The Girl Booker

The Girl Booker

Saturday, June 19, 2010

I Love Paris In The Fall

While In the middle of Sprig Muslin and The Group I had been in a second hand bookshop and unable to resist buying a copy of The Paris Review Interviews; Women Writers At Work which I promised myself would be the next on my reading list. Fortuitously, one of the authors interviewed is Mary McCarthy and she was writing The Group at the time of the interview. Reading her discussion of it as a work in progress just hours after I had finished reading the book itself was fascinating; it gave me a lot to think about.

She describes the book as fundamentally about progress. I had read it as such a personal sketch of each character's life journey that it was a surprise to find the intent behind the book had been so impersonal. However, I saw at once that this less sentimental approach makes all kinds of sense to the reading and understanding of The Group. It ties everything together thematically. I also think it makes McCarthy's writing all the more impressive to have been able to breathe such lifelike qualities into characters that she was using for such a particular purpose.

There is plenty of interest in this interview not about The Group. Just as she says The Group is about "progress", McCarthy labels another of her books as being about "doubt". It was intriguing to note that such broad yet particular themes appear to be at the base of various of McCarthy's novels. It is not clear whether she set out to write about a particular emotion or idea, or whether she subsequently categorised her novels thus upon completion.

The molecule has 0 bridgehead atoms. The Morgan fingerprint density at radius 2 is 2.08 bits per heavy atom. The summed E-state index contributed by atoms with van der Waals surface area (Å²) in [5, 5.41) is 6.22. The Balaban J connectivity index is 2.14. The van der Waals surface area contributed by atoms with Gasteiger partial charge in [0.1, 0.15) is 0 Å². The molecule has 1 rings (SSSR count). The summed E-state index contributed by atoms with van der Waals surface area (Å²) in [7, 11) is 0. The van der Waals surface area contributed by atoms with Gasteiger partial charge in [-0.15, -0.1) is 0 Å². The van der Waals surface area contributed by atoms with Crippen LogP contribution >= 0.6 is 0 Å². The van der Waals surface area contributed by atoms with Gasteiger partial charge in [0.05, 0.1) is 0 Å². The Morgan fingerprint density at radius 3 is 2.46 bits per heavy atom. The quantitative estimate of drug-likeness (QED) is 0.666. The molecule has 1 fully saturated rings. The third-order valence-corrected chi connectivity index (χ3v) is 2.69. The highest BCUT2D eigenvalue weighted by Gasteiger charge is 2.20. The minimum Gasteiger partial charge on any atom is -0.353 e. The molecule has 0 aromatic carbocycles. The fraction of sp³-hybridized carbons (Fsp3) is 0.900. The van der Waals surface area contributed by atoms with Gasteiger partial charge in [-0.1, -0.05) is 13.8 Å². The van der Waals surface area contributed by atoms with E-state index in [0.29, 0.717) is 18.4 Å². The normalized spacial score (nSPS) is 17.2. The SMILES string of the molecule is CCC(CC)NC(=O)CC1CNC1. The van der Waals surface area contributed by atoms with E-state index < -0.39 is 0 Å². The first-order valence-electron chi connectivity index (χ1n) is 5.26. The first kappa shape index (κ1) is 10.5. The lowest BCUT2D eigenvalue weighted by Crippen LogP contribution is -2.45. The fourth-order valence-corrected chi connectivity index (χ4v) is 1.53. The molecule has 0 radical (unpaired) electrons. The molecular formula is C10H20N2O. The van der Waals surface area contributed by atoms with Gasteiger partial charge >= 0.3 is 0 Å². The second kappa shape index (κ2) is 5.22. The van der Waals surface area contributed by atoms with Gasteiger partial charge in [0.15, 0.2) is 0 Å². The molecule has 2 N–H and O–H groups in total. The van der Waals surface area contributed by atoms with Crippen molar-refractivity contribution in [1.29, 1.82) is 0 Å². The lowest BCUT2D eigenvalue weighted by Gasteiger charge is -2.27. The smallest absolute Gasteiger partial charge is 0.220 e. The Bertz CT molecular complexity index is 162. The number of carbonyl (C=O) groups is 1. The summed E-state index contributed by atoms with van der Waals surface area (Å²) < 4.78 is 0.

Dorothy Parker is another author who is interviewed in this collection. I have long been a fan of her writing, but found I couldn't read this interview all at once. Her self-deprecation comes through so clearly that it becomes rather heavy to bear. It is quite a similar experince to watching Madmen: utterly addictive but completely wince-worthy at the same time. It's like eating something delicious yet very sharp and sour; even though it is enjoyable it is also impossible to go for too long without a breather.

While it is difficult to read all these interviews in sequence, they are probably all going to be fascinating pieces. I must confess that even in the middle of McCarthy's interview which I adored reading, I put it off for several days to read a crime novel - something completely out of my normal sphere. It distracted me so thoroughly that I had to finish it before returning to the interview. I will venture to read more of the interviews one at a time in the coming months.

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